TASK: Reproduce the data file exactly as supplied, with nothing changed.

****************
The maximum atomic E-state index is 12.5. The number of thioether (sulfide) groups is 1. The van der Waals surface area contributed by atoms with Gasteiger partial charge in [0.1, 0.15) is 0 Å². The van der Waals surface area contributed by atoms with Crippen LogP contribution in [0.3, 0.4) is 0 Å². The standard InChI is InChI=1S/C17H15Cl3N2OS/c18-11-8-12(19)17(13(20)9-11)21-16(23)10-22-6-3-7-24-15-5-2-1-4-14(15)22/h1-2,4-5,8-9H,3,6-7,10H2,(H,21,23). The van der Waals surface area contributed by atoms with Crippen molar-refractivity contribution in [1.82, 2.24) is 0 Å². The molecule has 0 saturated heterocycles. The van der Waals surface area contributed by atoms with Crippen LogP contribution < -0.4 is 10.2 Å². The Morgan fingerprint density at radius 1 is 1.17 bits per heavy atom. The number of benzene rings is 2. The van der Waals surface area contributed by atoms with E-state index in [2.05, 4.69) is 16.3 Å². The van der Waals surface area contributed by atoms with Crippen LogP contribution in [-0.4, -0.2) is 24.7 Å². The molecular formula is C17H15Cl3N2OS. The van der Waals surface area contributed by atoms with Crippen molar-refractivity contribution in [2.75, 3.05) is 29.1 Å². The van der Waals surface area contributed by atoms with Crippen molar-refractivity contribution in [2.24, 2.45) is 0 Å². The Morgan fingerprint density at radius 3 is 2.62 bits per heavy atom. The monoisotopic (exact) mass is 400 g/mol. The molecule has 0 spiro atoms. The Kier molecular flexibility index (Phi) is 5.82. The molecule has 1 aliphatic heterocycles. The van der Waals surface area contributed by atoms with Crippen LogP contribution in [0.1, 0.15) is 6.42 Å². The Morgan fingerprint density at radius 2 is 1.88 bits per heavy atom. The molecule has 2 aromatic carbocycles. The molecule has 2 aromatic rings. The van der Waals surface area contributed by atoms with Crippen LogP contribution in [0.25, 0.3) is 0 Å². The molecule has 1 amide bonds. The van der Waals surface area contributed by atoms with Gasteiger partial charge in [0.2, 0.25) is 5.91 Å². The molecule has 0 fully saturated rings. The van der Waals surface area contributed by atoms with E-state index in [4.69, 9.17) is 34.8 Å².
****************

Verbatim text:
The maximum atomic E-state index is 12.5. The number of thioether (sulfide) groups is 1. The van der Waals surface area contributed by atoms with Gasteiger partial charge in [0.1, 0.15) is 0 Å². The van der Waals surface area contributed by atoms with Crippen LogP contribution in [0.3, 0.4) is 0 Å². The standard InChI is InChI=1S/C17H15Cl3N2OS/c18-11-8-12(19)17(13(20)9-11)21-16(23)10-22-6-3-7-24-15-5-2-1-4-14(15)22/h1-2,4-5,8-9H,3,6-7,10H2,(H,21,23). The van der Waals surface area contributed by atoms with Crippen molar-refractivity contribution in [1.82, 2.24) is 0 Å². The molecule has 0 saturated heterocycles. The van der Waals surface area contributed by atoms with Crippen LogP contribution < -0.4 is 10.2 Å². The Morgan fingerprint density at radius 1 is 1.17 bits per heavy atom. The number of benzene rings is 2. The van der Waals surface area contributed by atoms with E-state index in [2.05, 4.69) is 16.3 Å². The van der Waals surface area contributed by atoms with Crippen LogP contribution in [-0.4, -0.2) is 24.7 Å². The molecular formula is C17H15Cl3N2OS. The van der Waals surface area contributed by atoms with Crippen molar-refractivity contribution in [2.75, 3.05) is 29.1 Å². The van der Waals surface area contributed by atoms with Crippen molar-refractivity contribution in [2.24, 2.45) is 0 Å². The Morgan fingerprint density at radius 3 is 2.62 bits per heavy atom. The monoisotopic (exact) mass is 400 g/mol. The molecule has 0 spiro atoms. The Kier molecular flexibility index (Phi) is 5.82. The molecule has 1 aliphatic heterocycles. The van der Waals surface area contributed by atoms with Crippen LogP contribution in [0.1, 0.15) is 6.42 Å². The Morgan fingerprint density at radius 2 is 1.88 bits per heavy atom. The molecule has 2 aromatic carbocycles. The molecule has 2 aromatic rings. The van der Waals surface area contributed by atoms with Crippen LogP contribution in [0.25, 0.3) is 0 Å². The molecule has 1 amide bonds. The van der Waals surface area contributed by atoms with Gasteiger partial charge in [0.2, 0.25) is 5.91 Å². The molecule has 0 fully saturated rings. The van der Waals surface area contributed by atoms with E-state index in [4.69, 9.17) is 34.8 Å².